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Experiencing Culture from the Inside Out: Working as a Smithsonian Folklife Festival Intern


service learningBetty J. Belanus is a curator and education specialist at the Smithsonian Institution Center for Folklife and Cultural Heritage. She enjoys introducing her interns to the world through the amazing Smithsonian Folklife Festival and other projects almost as much as traveling to visit other cultures in person. Learn more about the Festival at

One of things I enjoy most about my job as Education Specialist at the Smithsonian Center for Folklife and Cultural Heritage is supervising college-aged interns. Over the past 28 years, I have had about 200 interns (I lost count years ago), the vast majority of them young women studying folklore, anthropology, history, international studies, ethnomusicology, or something else related to learning about cultures in the U.S. or around the world. Some of them have experienced traveling or living abroad, others have traveled only vicariously through their readings. They usually come for a semester or for the summer, helping prepare for some aspect of an upcoming Smithsonian Folklife Festival or, in the case of the summer ones, enter the maelstrom that is the Festival (which takes places annually for ten days around July 4).

The Festival features the culture of different countries and/or states or regions of the U.S. every year, so there is always something new to learn. This past year, the featured country was Peru, and I had the pleasure of supervising two interns, Erica Martin from American University and Tiffany Wilt from Montgomery College, who both stayed from February through July, seeing both preparations and the Festival through. Both rising juniors, I had some doubts at first that they were going to have the academic, and maybe also personal, maturity to pull off the big projects I had in store for them. They soon proved me totally wrong. Neither had been to Peru, or even to South American before, but Erica was bound for a semester in Chile in late July, and Tiffany was bound for another adventure—transferring from the more local Montgomery College to Smith College in Northampton, Massachusetts. Both spoke Spanish, which was, of course, a huge help in working with materials from Peru.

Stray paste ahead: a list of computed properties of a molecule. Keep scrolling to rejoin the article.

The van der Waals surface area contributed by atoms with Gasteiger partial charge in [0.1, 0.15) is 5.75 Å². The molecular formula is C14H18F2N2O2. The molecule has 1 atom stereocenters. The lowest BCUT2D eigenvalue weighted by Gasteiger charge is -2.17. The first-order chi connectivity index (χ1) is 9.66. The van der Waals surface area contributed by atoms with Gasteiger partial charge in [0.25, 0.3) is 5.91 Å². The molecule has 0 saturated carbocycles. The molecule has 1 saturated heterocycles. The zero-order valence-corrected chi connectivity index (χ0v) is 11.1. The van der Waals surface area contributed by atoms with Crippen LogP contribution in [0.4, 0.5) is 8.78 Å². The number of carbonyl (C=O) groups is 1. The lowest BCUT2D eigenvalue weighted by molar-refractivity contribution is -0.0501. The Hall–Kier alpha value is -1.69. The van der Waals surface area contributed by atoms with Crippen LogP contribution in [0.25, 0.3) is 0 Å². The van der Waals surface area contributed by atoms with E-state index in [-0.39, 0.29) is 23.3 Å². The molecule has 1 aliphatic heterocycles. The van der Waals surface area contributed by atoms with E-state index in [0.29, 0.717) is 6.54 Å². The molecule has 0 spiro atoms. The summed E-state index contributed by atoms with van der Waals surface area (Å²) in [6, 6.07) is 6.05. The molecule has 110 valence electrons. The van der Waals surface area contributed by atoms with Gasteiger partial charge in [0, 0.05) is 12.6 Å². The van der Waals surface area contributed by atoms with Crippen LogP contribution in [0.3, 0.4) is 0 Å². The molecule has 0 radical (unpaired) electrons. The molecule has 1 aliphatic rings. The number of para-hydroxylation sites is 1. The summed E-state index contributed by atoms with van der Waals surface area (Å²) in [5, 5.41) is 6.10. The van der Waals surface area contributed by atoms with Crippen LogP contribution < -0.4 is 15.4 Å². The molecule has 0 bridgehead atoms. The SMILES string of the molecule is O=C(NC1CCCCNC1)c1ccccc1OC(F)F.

service learningOur task from February to March was pulling together an issue of the Cricket Media publication, Faces: People, Places and Cultures, aimed at 9–14 year olds, using the fieldwork from the Peru curatorial and field team. Since this is the first time our Center had done an issue of Faces, it was touch and go from the start, and we all worked on inventing the process as we went along. I wrote a rough outline of the articles and features, and the interns divided up the list of articles and filled in the blanks from the field research and web resources. Gradually, we got to know the traditions and individual participants that we would be meeting at the Festival in a few months. We even got to correspond with some of them, as well as making “email friends” as we progressed with the issue.

The interns soon learned that Peru was a lot more than Machu Picchu, the famous Incan ruin that just about many people were aware of if they knew anything about Peru. As Erica and Tiffany took on such tasks as translating the origin myth of a remote Amazonian community from Spanish to English, gaining permission to use photos from a surfing competition utilizing traditional reed boats, and trying to figure out how many stories from the ground a suspension bridge made of local Andean grasses would be, the interns gained an intimate, albeit long distance, relationship with various facets of Peruvian culture and history.


service learningWe also included some Peruvian Americans in the issue. One of the highlights of researching the articles together was an interview we did with Giuseppe Lanzone, who along with his brother Mario, run a Peruvian-themed food truck (aptly called The Peruvian Brothers) which often parks in front of our office building. He spoke about the longing that the family had for their native foods, and how happy the brothers are that the truck brings the taste of Peru to a wide audience here in Washington, D.C. (The fact that he and his brother look more like male models than food truck owners and operators especially held the interns’ attentions!) Tiffany and I spent a happy morning in my kitchen testing a recipe for causa, a Peruvian spiced potato dish which the brothers provided, so that we could translate it into easy instructions for Faces readers.